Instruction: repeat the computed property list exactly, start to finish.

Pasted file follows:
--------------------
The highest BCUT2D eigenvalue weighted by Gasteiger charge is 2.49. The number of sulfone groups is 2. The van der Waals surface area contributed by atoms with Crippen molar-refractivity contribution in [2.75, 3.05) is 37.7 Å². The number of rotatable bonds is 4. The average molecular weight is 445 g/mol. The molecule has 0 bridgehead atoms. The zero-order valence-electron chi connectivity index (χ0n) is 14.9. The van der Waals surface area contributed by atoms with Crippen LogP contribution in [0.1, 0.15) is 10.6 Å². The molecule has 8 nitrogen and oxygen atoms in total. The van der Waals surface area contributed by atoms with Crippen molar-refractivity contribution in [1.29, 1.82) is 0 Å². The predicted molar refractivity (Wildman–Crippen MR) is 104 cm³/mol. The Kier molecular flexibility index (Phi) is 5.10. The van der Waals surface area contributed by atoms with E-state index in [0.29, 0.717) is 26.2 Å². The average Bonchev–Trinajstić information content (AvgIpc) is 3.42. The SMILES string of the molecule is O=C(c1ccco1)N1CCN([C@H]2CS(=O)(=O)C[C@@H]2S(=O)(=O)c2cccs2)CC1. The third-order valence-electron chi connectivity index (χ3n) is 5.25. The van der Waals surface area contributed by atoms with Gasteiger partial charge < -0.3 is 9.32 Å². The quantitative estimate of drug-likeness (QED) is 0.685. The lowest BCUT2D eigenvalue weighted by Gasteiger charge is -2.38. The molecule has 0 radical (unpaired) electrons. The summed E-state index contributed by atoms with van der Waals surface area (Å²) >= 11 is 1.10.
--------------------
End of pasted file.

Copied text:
The highest BCUT2D eigenvalue weighted by Gasteiger charge is 2.49. The number of sulfone groups is 2. The van der Waals surface area contributed by atoms with Crippen molar-refractivity contribution in [2.75, 3.05) is 37.7 Å². The number of rotatable bonds is 4. The average molecular weight is 445 g/mol. The molecule has 0 bridgehead atoms. The zero-order valence-electron chi connectivity index (χ0n) is 14.9. The van der Waals surface area contributed by atoms with Crippen LogP contribution in [0.1, 0.15) is 10.6 Å². The molecule has 8 nitrogen and oxygen atoms in total. The van der Waals surface area contributed by atoms with Crippen molar-refractivity contribution in [1.29, 1.82) is 0 Å². The predicted molar refractivity (Wildman–Crippen MR) is 104 cm³/mol. The Kier molecular flexibility index (Phi) is 5.10. The van der Waals surface area contributed by atoms with E-state index in [0.29, 0.717) is 26.2 Å². The average Bonchev–Trinajstić information content (AvgIpc) is 3.42. The SMILES string of the molecule is O=C(c1ccco1)N1CCN([C@H]2CS(=O)(=O)C[C@@H]2S(=O)(=O)c2cccs2)CC1. The third-order valence-electron chi connectivity index (χ3n) is 5.25. The van der Waals surface area contributed by atoms with Gasteiger partial charge < -0.3 is 9.32 Å². The quantitative estimate of drug-likeness (QED) is 0.685. The lowest BCUT2D eigenvalue weighted by Gasteiger charge is -2.38. The molecule has 0 radical (unpaired) electrons. The summed E-state index contributed by atoms with van der Waals surface area (Å²) >= 11 is 1.10.